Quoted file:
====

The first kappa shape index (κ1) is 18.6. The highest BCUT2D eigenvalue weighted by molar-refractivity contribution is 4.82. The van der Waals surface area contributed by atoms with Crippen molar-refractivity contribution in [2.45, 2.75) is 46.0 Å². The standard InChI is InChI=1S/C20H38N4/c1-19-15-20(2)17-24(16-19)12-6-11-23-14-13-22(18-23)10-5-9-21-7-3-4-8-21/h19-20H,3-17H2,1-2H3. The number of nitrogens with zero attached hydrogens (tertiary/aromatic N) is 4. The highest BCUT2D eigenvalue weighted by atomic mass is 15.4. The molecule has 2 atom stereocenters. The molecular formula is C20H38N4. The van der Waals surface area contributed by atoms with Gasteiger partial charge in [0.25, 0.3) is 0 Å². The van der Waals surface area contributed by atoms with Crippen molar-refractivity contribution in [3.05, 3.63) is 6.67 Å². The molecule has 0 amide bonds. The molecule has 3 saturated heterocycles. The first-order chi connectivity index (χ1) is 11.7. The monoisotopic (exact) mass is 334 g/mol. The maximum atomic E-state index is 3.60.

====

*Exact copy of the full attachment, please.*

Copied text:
The first kappa shape index (κ1) is 18.6. The highest BCUT2D eigenvalue weighted by molar-refractivity contribution is 4.82. The van der Waals surface area contributed by atoms with Crippen molar-refractivity contribution in [2.45, 2.75) is 46.0 Å². The standard InChI is InChI=1S/C20H38N4/c1-19-15-20(2)17-24(16-19)12-6-11-23-14-13-22(18-23)10-5-9-21-7-3-4-8-21/h19-20H,3-17H2,1-2H3. The number of nitrogens with zero attached hydrogens (tertiary/aromatic N) is 4. The highest BCUT2D eigenvalue weighted by atomic mass is 15.4. The molecule has 2 atom stereocenters. The molecular formula is C20H38N4. The van der Waals surface area contributed by atoms with Gasteiger partial charge in [0.25, 0.3) is 0 Å². The van der Waals surface area contributed by atoms with Crippen molar-refractivity contribution in [3.05, 3.63) is 6.67 Å². The molecule has 0 amide bonds. The molecule has 3 saturated heterocycles. The first-order chi connectivity index (χ1) is 11.7. The monoisotopic (exact) mass is 334 g/mol. The maximum atomic E-state index is 3.60.